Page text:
How to get financially savvy “A young persons view”

More than office talk!

Now, you will probably have heard the word pensions flaunted around the office occasionally. If you are a 20 something graduate working in an office participating in the everyday light conversation, you can easily be forced to slip out of the conversation because you haven’t got a clue what your co-workers are talking about. Well obviously if you have just finished university, you have your whole working life ahead of you. So you put this to the back of your mind. Well in fact, pensions are geared to making a nice retirement life. I felt that I did not want to be left out the office conversation when chit chat turned to a more financial topic, so I obviously had my myths to what benefits pensions offered. This small guide will help you get up to speed and keep up with the office gossip. Sooner or later, you will be the one who will be making the financial chit chat in the office.

Do I need a pension and when?

If you have been recently thinking about the future of your money, then you are one step ahead. Thinking about a pension early is crucial to investing a manageable monthly sum. The information I have collated are just some tips I put together as few important statements to help others understand the basics of pensions. Let you be in the driving seat with your money making decisions.

There is a stereotype answer that appears in a conversation with millennium generation when discussing pensions. It is often a story of pensions as something their elderly relatives collected every week at the post office. Most of us think we know what a pension is but what is it we know are true and which are myths?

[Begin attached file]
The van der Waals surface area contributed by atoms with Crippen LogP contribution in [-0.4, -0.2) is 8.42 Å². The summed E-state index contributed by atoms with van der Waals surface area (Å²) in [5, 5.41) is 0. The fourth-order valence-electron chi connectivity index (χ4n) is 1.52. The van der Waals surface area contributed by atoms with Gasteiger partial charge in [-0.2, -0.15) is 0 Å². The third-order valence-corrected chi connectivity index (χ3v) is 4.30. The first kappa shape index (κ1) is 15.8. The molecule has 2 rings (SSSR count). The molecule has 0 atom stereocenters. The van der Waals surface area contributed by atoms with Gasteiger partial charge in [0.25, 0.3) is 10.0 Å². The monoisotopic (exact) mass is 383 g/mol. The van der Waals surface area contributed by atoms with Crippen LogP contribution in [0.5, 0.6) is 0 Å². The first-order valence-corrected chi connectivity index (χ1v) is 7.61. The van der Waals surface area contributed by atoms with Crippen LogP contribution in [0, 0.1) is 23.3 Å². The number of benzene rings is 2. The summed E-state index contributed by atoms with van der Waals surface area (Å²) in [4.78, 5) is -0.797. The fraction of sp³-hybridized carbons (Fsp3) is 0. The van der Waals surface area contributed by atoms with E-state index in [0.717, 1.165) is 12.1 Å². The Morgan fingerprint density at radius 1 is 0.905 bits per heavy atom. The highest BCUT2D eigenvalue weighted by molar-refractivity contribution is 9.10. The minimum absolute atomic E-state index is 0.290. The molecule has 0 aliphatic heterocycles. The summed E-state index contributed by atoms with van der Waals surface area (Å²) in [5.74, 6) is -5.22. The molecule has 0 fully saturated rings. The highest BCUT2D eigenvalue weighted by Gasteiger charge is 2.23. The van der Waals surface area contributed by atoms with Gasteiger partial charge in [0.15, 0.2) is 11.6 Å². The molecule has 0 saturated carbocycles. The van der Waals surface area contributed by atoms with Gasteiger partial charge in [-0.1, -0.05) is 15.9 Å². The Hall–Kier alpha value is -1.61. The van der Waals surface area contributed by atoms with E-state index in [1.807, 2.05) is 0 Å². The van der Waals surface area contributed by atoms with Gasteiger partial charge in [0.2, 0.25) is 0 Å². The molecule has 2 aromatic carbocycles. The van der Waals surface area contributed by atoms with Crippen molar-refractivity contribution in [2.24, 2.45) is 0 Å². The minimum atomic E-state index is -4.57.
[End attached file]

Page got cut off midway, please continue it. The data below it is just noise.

The verdict

The jury’s out and I have decided to lay down all the common myths and reveal the true facts of pensions.

Cited from The Institute of Fiscal Studies, I thought I would point out some interesting facts.

  • 7.5 million of us like to save and are good at meeting short term goals
  • 3.8 million of us describe themselves as frivolous
  • Over 900,000 women are in work over the age of 60, with half of the number of men over 60 now in work.

The real pension facts

1.-What does pension mean?

Myth – it is short for pensioner.

Truth – Pension is simply a fixed sum paid in regularly by a person to a pension provider.

2.-What is the difference between a state and private pension?

Myth- If you have a state and private pension, you will get taxed more by the taxman.

Truth- The days of a state pension are long gone. You will only begin to start claiming a state pension at the age of 65. If you start a private pension, depending on what you decide to choose you can use your private pension from 50-75. Be sure to check the guidelines as you can be charged a penalty if you wish to opt out earlier and lose your overall income of up to 50%. The key tip is to not assume that all pensions are the same.

3.-What types of pensions are available for me to choose from?

Myth- It depends which one you go to

Truth- Look out for ones where you can take out up to 25% tax free cash sum when you retire.

4.-You can only have one pension

Myth- True

Truth – False.  If you have worked for 30 years or more, you will get your state pension at possibly 65 or 67 if you reach retirement age after by 2028. It is no longer possible to have a state pension. The earlier you start to think about investing in a private pension the better chance you have to living comfortably.

5.-It’s not worth saving into a pension

Myth-True

Truth – False.  Most people can expect to get more out of their pension than they got out of it.

6.-I can only put a small amount into a pension so it isn’t worth it.

Myth- True

Truth – False. Your contribution will be a percentage of your final salary. You will also be entitled to get a tax relief from the government too. Tax relief means some of your money that would have been income tax goes into your workplace pension instead.

I am a 20 something graduate who has just stepped onto the career ladder. I visited the Pension Bureau where I learnt that there was a lot more information out there then I realised. I was given an advisor to help me.  I was put in touch with a firm who could help me to prepare for a private pension for young starters.

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